He shook hand with opportunists and undemocratic forces to come to power, made massive use of religion for political gains and at the end went without grace. What a fall of a national hero – Imran Khan – the 30th prime minister who also could not complete the five-year tenure.
Undoubtedly, he was the finest all-rounder of his time who established his reputation of a great philanthropist after bringing the cricket world cup home. One could hardly question his struggle to bring the Pakistan Tehreek-e-Insaf to climax. But his democratic credentials proved dubious in the past four years. After becoming prime minister, Imran Khan hardly showed himself in the parliament. Side-lining politicians, his own men, he chose technocrats to run the government. The PTI used the President House as an ordinance factory. Let’s admit, a thin majority has to run the government but what prompted the PTI to introduce the PECA Ordinance? He chose the path of clash with political forces, against the advice from many well-wishers. He even created conflict with the mighty establishment. Many say he is arrogant, who claims to be a righteous person who knew everything. It is said a political party that controls Punjab, controls Pakistan. Khan chose Buzdar after coming into power and picked Chaudhry before leaving.
It is said some powerful circles knitted the plan of his ouster. No wonder, it has been happening in Pakistan for decades, but it cannot be ruled out that Khan’s own mistakes made the task easier.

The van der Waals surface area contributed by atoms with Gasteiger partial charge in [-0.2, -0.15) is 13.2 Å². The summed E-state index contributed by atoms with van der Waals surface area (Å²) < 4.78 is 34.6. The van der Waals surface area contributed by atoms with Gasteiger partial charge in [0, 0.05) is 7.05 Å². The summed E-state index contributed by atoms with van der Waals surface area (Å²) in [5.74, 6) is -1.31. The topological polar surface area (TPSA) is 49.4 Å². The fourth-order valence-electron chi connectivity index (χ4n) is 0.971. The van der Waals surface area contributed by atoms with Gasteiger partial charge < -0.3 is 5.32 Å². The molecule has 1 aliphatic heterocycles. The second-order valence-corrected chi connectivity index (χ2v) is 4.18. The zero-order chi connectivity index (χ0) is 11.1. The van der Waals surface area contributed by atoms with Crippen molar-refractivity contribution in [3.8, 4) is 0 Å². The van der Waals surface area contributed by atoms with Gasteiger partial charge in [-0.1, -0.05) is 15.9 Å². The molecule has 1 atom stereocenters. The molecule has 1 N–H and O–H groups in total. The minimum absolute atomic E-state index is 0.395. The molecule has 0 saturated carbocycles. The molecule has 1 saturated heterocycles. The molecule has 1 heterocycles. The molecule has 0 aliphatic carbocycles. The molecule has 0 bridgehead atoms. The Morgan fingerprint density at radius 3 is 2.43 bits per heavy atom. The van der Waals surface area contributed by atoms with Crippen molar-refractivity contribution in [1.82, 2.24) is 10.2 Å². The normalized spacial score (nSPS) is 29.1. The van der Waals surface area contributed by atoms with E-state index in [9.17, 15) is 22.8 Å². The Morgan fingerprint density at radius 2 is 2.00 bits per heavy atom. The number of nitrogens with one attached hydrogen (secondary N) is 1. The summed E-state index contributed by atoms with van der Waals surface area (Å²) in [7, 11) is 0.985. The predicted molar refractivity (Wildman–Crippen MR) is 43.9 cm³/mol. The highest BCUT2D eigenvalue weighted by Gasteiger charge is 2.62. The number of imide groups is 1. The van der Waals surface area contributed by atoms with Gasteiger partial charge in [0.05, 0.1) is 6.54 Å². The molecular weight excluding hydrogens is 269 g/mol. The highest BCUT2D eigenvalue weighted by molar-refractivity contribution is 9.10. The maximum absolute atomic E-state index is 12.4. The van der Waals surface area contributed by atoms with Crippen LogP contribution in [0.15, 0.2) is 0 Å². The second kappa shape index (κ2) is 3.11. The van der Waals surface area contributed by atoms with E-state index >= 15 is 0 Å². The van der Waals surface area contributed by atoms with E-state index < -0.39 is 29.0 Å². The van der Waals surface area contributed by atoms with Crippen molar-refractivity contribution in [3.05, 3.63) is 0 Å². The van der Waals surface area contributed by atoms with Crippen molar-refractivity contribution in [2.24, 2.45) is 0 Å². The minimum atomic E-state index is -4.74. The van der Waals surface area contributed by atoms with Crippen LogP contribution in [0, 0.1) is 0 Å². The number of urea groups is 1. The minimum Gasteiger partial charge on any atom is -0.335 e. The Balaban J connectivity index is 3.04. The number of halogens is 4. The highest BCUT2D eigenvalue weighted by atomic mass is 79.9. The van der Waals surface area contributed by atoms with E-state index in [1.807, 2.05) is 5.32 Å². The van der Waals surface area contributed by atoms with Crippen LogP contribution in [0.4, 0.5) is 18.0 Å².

Will he make it again?
Indeed, he was a hope for millions of Pakistanis and perhaps still enjoys great following all over the country and the world. But it seems highly unlikely that he would be able to make it in politics again.
He is close to 70. The Pakistan Tehreek-e-Insaf has lost many of its old guards. The three-and-a-half-year long governance issues in Punjab and centre made a big dent to the PTI vote bank. Villagers, and the middle-class were unhappy due to inflation. Rural Sindh belongs to the PPP while the MQM enjoys popularity in urban areas. Maulana Fazlur Rahman’s Jamiat Ulema-e-Islam has already challenged the PTI’s base in KP. Balochistan goes to nationalists. So, from where and how the PTI would made a comeback? The anti-American rhetoric?
True, America Murdaabad (Death to America) is the standard political narrative in Pakistan. True, having a garrison inheritance, Pakistan is under the shadow of the US. Yet, Khan would not be the first who opted to challenge “Washington’s hierarchy” in the country.
It is considered that Ayub Khan’s martial law came after the nod of the US; the first military dictator who later wrote “Friends, not Masters”.
Zulfiqar Bhutto was sent to the gallows soon after telling the nation that it was Uncle Sam who wanted to see him dead. Even General Zia’s mango basket was seen as ‘made in US’ by the followers of the former military dictator.
Is Khan going to take benefit from the “US interference” rhetoric? Political observers are divided over the question.
His fans believe he will retaliate, a tiger he is, who never changes his stripes, they claim. But, it seems, he won’t. After losing the centre, the PTI is certain to face defeat in Punjab. A no-trust motion has already been filed against the KP chief minister. In a matter of few days, the PTI’s tsunami is likely to shatter down at its base from where it made the big wave in 2013.
Let’s not forget, the PML-N is going to take control over Punjab and centre and who else knows the art of winning elections in Pakistan than the Nawaz league.